Department of Health and Human Services, Centers for Medicare & Medicaid Services: Medicaid Program; Payments for Services Furnished by Certain Primary Care Physicians and Charges for Vaccine Administration Under the Vaccines for Children Program

GAO-13-184R: Nov 19, 2012

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(202) 512-8156
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GAO reviewed the Department of Health and Human Services, Centers for Medicare & Medicaid Services' (CMS) new rule on Medicaid Program, payments for services furnished by certain primary care physicians and charges for vaccine administratrion under the Vaccines for Children Program. GAO found that (1) the final rule implements Medicaid payment for primary care services furnished by certain physicians in calendar years 2013 and 2014 at rates not less than the Medicare rates in effect in those calendar years or, if greater, the payment rates that would be applicable in those years using the calendar year 2009 Medicare physician fee schedule conversion factor; and (2) CMS complied with applicable requirements in promulgating the rule.

B-324091

November 19, 2012

The Honorable Max Baucus
Chairman
The Honorable Orrin G. Hatch
Ranking Member
Committee on Finance
United States Senate

The Honorable Fred Upton
Chairman
The Honorable Henry A. Waxman
Ranking Member
Committee on Energy and Commerce
House of Representatives

Subject: Department of Health and Human Services, Centers for Medicare & Medicaid Services: Medicaid Program; Payments for Services Furnished by Certain Primary Care Physicians and Charges for Vaccine Administration Under the Vaccines for Children Program

Pursuant to section 801(a)(2)(A) of title 5, United States Code, this is our report on a major rule promulgated by the Department of Health and Human Services, Centers for Medicare & Medicaid Services (CMS), entitled “Medicaid Program; Payments for Services Furnished by Certain Primary Care Physicians and Charges for Vaccine Administration Under the Vaccines for Children Program” (RIN: 0938-AQ63). We received the rule on November 2, 2012. It was published in the Federal Register as a final rule on November 6, 2012. 77 Fed. Reg. 66,670.

The final rule implements Medicaid payment for primary care services furnished by certain physicians in calendar years 2013 and 2014 at rates not less than the Medicare rates in effect in those calendar years or, if greater, the payment rates that would be applicable in those years using the calendar year 2009 Medicare physician fee schedule conversion factor.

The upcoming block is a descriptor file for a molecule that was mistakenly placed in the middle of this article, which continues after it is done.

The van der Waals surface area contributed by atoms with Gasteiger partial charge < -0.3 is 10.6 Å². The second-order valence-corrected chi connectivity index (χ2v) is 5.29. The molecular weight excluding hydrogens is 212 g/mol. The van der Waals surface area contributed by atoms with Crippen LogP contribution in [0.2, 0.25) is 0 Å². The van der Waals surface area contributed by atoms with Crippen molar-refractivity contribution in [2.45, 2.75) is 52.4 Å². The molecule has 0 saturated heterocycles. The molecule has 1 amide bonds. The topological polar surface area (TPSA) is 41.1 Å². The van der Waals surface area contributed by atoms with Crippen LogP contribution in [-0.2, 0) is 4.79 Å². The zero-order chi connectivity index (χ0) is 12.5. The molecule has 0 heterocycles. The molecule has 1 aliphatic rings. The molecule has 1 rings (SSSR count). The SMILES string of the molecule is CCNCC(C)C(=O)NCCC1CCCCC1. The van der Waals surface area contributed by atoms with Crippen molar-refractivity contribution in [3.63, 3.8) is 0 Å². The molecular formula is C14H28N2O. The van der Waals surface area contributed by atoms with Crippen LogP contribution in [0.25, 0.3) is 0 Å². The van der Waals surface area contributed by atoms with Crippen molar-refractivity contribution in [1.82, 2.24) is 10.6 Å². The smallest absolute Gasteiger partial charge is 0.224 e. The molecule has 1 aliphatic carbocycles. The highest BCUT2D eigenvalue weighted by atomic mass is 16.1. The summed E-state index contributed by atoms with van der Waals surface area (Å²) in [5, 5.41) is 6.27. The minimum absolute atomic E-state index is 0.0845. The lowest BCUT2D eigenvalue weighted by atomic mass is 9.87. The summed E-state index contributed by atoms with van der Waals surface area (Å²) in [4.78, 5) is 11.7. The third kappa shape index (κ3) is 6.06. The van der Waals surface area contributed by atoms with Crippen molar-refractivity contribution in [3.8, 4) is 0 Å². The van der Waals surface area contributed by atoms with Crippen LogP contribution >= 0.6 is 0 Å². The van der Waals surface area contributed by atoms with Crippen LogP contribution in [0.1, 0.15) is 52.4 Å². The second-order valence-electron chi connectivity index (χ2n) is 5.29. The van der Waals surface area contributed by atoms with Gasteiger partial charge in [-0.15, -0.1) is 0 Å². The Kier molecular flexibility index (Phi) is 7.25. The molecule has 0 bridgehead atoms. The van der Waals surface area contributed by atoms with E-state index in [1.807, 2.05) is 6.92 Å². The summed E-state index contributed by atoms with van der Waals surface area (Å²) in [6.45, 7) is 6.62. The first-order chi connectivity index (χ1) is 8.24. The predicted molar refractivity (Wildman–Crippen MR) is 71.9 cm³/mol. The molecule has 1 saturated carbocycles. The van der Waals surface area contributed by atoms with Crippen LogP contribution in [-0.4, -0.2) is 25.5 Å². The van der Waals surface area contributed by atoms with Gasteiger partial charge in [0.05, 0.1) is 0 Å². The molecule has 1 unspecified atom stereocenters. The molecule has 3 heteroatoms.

Enclosed is our assessment of CMS’s compliance with the procedural steps required by section 801(a)(1)(B)(i) through (iv) of title 5 with respect to the rule. Our review of the procedural steps taken indicates that CMS complied with the applicable requirements.

If you have any questions about this report or wish to contact GAO officials responsible for the evaluation work relating to the subject matter of the rule, please contact Shirley A. Jones, Assistant General Counsel, at (202) 512-8156.

signed

Robert J. Cramer
Managing Associate General Counsel

Enclosure

cc: Ann Stallion
Program Manager
Department of Health and
Human Services


ENCLOSURE

REPORT UNDER 5 U.S.C. § 801(a)(2)(A) ON A MAJOR RULE
ISSUED BY THE
Department of Health and Human Services
CENTERS FOR mEDICARE & MEDICAID SERVICES
ENTITLED
"Medicaid Program; Payments for Services Furnished
by Certain Primary Care Physicians and Charges for
Vaccine Administration Under the Vaccines
for Children Program"

(RIN: 0938-AQ63)

(i) Cost-benefit analysis

CMS performed a cost-benefit analysis in conjunction with the final rule. CMS stated that the estimated economic impacts result from the final rule providing states the ability to increase payment for primary care services without incurring additional costs (with the exception of states that did or would have reduced primary care physician service reimbursement rates in their Medicaid programs between 2009 and 2014). CMS anticipates higher payment will result in greater participation by primary care physicians, including primary care subspecialists, in Medicaid thereby helping to promote overall access to care.